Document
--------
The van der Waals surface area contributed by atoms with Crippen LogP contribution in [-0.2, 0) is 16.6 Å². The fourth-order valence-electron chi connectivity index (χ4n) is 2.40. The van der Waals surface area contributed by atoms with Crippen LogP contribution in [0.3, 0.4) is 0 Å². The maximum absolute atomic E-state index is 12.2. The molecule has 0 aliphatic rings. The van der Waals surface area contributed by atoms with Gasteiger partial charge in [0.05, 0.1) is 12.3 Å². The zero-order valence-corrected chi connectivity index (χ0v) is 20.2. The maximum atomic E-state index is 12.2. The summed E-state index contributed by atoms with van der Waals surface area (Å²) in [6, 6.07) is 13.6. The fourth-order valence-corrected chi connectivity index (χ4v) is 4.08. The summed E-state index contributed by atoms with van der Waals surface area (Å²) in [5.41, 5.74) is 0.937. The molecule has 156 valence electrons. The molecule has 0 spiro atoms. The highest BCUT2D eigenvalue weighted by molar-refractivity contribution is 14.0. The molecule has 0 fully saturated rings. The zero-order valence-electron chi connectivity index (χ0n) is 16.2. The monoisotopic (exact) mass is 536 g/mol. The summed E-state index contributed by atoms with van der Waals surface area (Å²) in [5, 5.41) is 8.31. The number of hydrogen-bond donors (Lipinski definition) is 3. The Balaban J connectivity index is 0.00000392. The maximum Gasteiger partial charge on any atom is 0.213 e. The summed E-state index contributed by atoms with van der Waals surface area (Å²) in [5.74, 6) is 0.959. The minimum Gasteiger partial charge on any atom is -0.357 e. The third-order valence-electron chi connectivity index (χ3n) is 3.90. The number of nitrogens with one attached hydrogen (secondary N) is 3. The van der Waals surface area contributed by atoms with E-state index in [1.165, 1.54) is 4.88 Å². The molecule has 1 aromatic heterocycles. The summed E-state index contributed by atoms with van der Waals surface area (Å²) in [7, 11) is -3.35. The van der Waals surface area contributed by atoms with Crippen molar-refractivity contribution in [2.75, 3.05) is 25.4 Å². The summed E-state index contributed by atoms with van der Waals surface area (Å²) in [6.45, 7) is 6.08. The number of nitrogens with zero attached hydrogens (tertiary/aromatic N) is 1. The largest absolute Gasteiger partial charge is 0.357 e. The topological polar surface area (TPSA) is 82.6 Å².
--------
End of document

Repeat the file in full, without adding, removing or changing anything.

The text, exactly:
The van der Waals surface area contributed by atoms with Crippen LogP contribution in [-0.2, 0) is 16.6 Å². The fourth-order valence-electron chi connectivity index (χ4n) is 2.40. The van der Waals surface area contributed by atoms with Crippen LogP contribution in [0.3, 0.4) is 0 Å². The maximum absolute atomic E-state index is 12.2. The molecule has 0 aliphatic rings. The van der Waals surface area contributed by atoms with Gasteiger partial charge in [0.05, 0.1) is 12.3 Å². The zero-order valence-corrected chi connectivity index (χ0v) is 20.2. The maximum atomic E-state index is 12.2. The summed E-state index contributed by atoms with van der Waals surface area (Å²) in [6, 6.07) is 13.6. The fourth-order valence-corrected chi connectivity index (χ4v) is 4.08. The summed E-state index contributed by atoms with van der Waals surface area (Å²) in [5.41, 5.74) is 0.937. The molecule has 156 valence electrons. The molecule has 0 spiro atoms. The highest BCUT2D eigenvalue weighted by molar-refractivity contribution is 14.0. The molecule has 0 fully saturated rings. The zero-order valence-electron chi connectivity index (χ0n) is 16.2. The monoisotopic (exact) mass is 536 g/mol. The summed E-state index contributed by atoms with van der Waals surface area (Å²) in [5, 5.41) is 8.31. The number of hydrogen-bond donors (Lipinski definition) is 3. The Balaban J connectivity index is 0.00000392. The maximum Gasteiger partial charge on any atom is 0.213 e. The summed E-state index contributed by atoms with van der Waals surface area (Å²) in [5.74, 6) is 0.959. The minimum Gasteiger partial charge on any atom is -0.357 e. The third-order valence-electron chi connectivity index (χ3n) is 3.90. The number of nitrogens with one attached hydrogen (secondary N) is 3. The van der Waals surface area contributed by atoms with E-state index in [1.165, 1.54) is 4.88 Å². The molecule has 1 aromatic heterocycles. The summed E-state index contributed by atoms with van der Waals surface area (Å²) in [7, 11) is -3.35. The van der Waals surface area contributed by atoms with Crippen molar-refractivity contribution in [2.75, 3.05) is 25.4 Å². The summed E-state index contributed by atoms with van der Waals surface area (Å²) in [6.45, 7) is 6.08. The number of nitrogens with zero attached hydrogens (tertiary/aromatic N) is 1. The largest absolute Gasteiger partial charge is 0.357 e. The topological polar surface area (TPSA) is 82.6 Å².